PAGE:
The ABC is under intense scrutiny from News Corp’s battery of scribes to avoid any hint of a leftward lean. Prime Minister Turnbull’s office felt it necessary to directly intervene against Emma Alberici’s analysis of tax paid by corporations. It seems his office thought that too much emphasis was placed on company revenues rather than profits, creating the impression that these companies were tax dodging freeloaders, rather than legitimately tax minimising freeloaders.


So in the wake of such scrutiny on ABC partisanship, I was intrigued to see this week’s edition of their flagship discussion program, Q&A. Q&A brings together a panel of guests from across the political and media spectrum to face questions from a general public audience, and in concept is an excellent idea to encourage political accountability and debate within the country. In practice, it felt like I’d stepped into a Sargon of Akkad live stream.



The program started off as you might expect, with discussion of the new Nationals leader and of course, the ever present spectre of Russian election hacking. As time went on however, the show went increasingly off the rails. Nevermind offering equal time for left and right, the ABC happily devoted three out of its seven discussion questions to Alt-Right talking points. I can only echo Harriet Harman’s bemusement at being asked whether Europeans are being wiped out by waves of Islamic immigrants forming enclaves of Sharia law.



This is the ‘White Genocide‘ conspiracy theory developed and fostered by neo-nazis, being given a platform and seriously discussed on our national broadcaster. Not Mark Latham’s Outsiders, not Dingo Twitter, but in prime time on the ABC. The author mentioned, Douglas Murray, was too racist for even the British Conservative Party to associate with, though the far-right English Defence League were happy to have him in their corner. Are the rantings of this fringe lunatic worth devoting national air time to? Are there no bigger issues at stake for Australia, a country half a world away from this supposed European suicide?



Apparently not, because next the ABC picked out another whining alt-righter, annoyed that the ‘aura of fear’ around his right wing populism wasn’t being equally applied to the left wing populism of democratic socialists Bernie Sanders and Jeremy Corbyn, given the crimes of 20th century communism. Now I might have my Overton Window screwed loose, but I wouldn’t exactly call Stalin or Mao left wing populists. Left wing, sure. But when someone’s policy prescription is genocide, I think that deserves a somewhat stronger word than populist.


I’d call Tony Abbott, Cory Bernardi and Clive Palmer right wing populists. I might not like them, but it is fair that they be represented in parliament. And those folks, like Sanders and Corbyn, don’t have an ‘aura of fear’ around them. The Alt-Right, though, just like those 20th century Marxist-Leninists whose spectre they love to raise, aren’t simply populists. The American media simply likes to use the term because these alt-righters are their customers, and the easiest way to piss off a racist is to call them racist. But invoking the spectre of an even scarier alt-left is an old tradition of white nationalists, from Donald Trump right back to Nazi propaganda.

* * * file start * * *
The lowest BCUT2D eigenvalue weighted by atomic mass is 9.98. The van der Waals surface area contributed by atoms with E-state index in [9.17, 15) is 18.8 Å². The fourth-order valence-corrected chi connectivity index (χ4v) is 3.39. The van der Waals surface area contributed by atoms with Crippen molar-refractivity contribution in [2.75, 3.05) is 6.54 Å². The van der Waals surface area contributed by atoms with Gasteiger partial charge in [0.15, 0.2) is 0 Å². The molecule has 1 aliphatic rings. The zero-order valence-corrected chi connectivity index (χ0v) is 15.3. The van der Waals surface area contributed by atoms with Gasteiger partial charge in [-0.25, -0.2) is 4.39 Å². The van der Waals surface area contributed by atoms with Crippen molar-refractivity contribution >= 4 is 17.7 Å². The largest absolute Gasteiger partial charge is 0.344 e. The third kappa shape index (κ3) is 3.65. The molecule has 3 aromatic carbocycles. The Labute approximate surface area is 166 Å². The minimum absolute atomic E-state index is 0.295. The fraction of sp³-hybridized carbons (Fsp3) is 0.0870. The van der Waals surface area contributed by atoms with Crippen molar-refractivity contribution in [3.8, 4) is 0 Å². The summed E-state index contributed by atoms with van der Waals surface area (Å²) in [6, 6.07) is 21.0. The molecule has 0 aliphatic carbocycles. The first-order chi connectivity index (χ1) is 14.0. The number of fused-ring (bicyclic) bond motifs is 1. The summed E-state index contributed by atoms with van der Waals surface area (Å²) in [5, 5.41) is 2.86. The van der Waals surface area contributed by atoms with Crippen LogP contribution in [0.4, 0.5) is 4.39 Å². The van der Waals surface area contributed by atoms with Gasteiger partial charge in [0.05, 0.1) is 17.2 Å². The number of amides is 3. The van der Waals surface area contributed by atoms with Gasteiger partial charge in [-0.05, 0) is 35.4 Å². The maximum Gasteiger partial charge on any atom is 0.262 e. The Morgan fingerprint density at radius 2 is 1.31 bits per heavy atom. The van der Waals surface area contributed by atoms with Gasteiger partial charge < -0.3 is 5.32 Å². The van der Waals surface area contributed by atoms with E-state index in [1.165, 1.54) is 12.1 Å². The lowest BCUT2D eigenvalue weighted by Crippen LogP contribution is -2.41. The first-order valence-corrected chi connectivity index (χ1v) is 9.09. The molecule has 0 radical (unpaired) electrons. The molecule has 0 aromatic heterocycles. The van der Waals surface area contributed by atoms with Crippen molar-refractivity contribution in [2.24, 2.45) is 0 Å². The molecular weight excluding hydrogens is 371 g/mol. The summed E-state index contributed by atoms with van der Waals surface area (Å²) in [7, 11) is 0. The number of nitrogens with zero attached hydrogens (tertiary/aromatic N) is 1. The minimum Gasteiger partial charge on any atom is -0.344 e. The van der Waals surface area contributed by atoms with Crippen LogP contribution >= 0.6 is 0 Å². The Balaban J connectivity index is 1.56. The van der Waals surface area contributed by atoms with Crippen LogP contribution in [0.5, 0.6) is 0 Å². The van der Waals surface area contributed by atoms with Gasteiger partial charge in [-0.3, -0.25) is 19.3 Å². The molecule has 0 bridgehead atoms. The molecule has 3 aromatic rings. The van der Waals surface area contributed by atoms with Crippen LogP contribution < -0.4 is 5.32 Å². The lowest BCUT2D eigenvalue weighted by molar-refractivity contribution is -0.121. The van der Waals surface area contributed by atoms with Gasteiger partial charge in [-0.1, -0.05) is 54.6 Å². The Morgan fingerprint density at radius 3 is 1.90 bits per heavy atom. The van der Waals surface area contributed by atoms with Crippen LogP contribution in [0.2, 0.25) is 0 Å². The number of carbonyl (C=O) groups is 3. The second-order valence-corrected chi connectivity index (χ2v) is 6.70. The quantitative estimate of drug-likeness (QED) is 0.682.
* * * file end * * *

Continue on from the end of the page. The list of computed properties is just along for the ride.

The night finished with another alt-right parrot, this time repeating the prescription of their ‘respectable’ voice, Jordan Peterson. The gender pay gap isn’t real, screeches the boy who for once deigns to leave his mum’s basement, women are just lower in a particular psychological statistic. This isn’t just a pseudoscientific cover to astrological babblings, no sir.


From ignominious beginnings misgendering trans students, Professor Peterson’s star has continued to rise, providing a respectable cover to old, ugly ideas. The oppression of straight white cis men, threats to western civilisation and the colonisation of higher education by Social Justice Warriors provide plenty of fodder for interminable YouTube lectures where he lends his ideas a thin veneer of intellectualism by, as Macleans puts it, never seeming to say “know” where he could instead say “cognizant of”. The real enemy in Peterson’s war is what he calls post-modern neo-Marxism, which has infiltrated academia and undermines what he terms western values with cultural relativism. Now stop me if I’m getting repetitive, but this is exactly the same as ‘cultural bolshevism‘, a nazi conspiracy theory.


Why is the ABC devoting one of its flagship programs to sober discussions of rebranded nazi conspiracy theories? Sadly, it comes down to that classic bad motivator, the seeking of attention. Controversy sells, and under the leadership of Michelle Guthrie, ex-News Corp executive, the ABC is increasingly happy to pursue short term outrage in pursuit of viewers.


Triple J’s youth focused current affairs program Hack has repeatedly offered a platform to the radical right, from Thomas Sewell and Blair Cottrell of the UPF to Eli Mosley, an organiser of the the Charlottesville rally in the US where Heather Heyer was killed. With the conservatives and their News Corp allies alert for any suggestions of bias to the left wing, the ABC instead opted to seek controversy by pandering to the far right. But these attempts seem to have failed to light the flames of indignation at Fairfax or anywhere else, leaving us with one remaining question:


Are these Alt-Right conspiracy theories mainstream now?

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